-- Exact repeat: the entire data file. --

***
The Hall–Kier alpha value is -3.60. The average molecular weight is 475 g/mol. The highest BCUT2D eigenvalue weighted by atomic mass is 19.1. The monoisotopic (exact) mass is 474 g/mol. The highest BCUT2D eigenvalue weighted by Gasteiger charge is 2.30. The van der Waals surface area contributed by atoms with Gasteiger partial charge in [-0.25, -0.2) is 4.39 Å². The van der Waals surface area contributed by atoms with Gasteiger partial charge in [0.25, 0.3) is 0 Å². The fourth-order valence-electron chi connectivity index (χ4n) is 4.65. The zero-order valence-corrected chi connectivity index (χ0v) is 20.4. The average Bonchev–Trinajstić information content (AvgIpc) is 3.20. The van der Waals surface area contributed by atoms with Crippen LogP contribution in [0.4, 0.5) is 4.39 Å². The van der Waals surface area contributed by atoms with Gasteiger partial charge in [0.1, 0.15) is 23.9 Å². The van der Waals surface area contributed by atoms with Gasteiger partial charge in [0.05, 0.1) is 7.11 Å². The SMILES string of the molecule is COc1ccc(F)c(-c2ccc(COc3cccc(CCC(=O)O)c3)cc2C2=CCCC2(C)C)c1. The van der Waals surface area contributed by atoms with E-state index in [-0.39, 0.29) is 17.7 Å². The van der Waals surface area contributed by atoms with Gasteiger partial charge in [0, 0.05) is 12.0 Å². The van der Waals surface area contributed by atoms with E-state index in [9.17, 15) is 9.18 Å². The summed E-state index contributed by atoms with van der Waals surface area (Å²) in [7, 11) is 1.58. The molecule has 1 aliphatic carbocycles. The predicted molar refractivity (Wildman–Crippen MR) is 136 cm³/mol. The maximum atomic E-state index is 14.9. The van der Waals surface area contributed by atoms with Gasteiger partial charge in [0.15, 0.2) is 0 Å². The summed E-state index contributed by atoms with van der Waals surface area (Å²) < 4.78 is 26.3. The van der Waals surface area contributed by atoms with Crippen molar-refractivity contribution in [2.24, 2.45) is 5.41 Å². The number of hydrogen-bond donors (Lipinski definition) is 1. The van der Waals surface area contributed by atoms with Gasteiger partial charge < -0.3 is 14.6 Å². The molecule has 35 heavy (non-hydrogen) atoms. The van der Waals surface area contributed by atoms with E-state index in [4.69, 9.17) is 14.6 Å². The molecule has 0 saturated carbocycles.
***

The Hall–Kier alpha value is -3.60. The average molecular weight is 475 g/mol. The highest BCUT2D eigenvalue weighted by atomic mass is 19.1. The monoisotopic (exact) mass is 474 g/mol. The highest BCUT2D eigenvalue weighted by Gasteiger charge is 2.30. The van der Waals surface area contributed by atoms with Gasteiger partial charge in [-0.25, -0.2) is 4.39 Å². The van der Waals surface area contributed by atoms with Gasteiger partial charge in [0.25, 0.3) is 0 Å². The fourth-order valence-electron chi connectivity index (χ4n) is 4.65. The zero-order valence-corrected chi connectivity index (χ0v) is 20.4. The average Bonchev–Trinajstić information content (AvgIpc) is 3.20. The van der Waals surface area contributed by atoms with Crippen LogP contribution in [0.4, 0.5) is 4.39 Å². The van der Waals surface area contributed by atoms with Gasteiger partial charge in [0.1, 0.15) is 23.9 Å². The van der Waals surface area contributed by atoms with Gasteiger partial charge in [0.05, 0.1) is 7.11 Å². The SMILES string of the molecule is COc1ccc(F)c(-c2ccc(COc3cccc(CCC(=O)O)c3)cc2C2=CCCC2(C)C)c1. The van der Waals surface area contributed by atoms with E-state index in [-0.39, 0.29) is 17.7 Å². The van der Waals surface area contributed by atoms with Gasteiger partial charge in [0, 0.05) is 12.0 Å². The van der Waals surface area contributed by atoms with E-state index in [9.17, 15) is 9.18 Å². The summed E-state index contributed by atoms with van der Waals surface area (Å²) in [7, 11) is 1.58. The molecule has 1 aliphatic carbocycles. The predicted molar refractivity (Wildman–Crippen MR) is 136 cm³/mol. The maximum atomic E-state index is 14.9. The van der Waals surface area contributed by atoms with Gasteiger partial charge in [0.15, 0.2) is 0 Å². The summed E-state index contributed by atoms with van der Waals surface area (Å²) < 4.78 is 26.3. The van der Waals surface area contributed by atoms with Crippen molar-refractivity contribution in [2.24, 2.45) is 5.41 Å². The number of hydrogen-bond donors (Lipinski definition) is 1. The van der Waals surface area contributed by atoms with Gasteiger partial charge < -0.3 is 14.6 Å². The molecule has 35 heavy (non-hydrogen) atoms. The van der Waals surface area contributed by atoms with E-state index in [4.69, 9.17) is 14.6 Å². The molecule has 0 saturated carbocycles.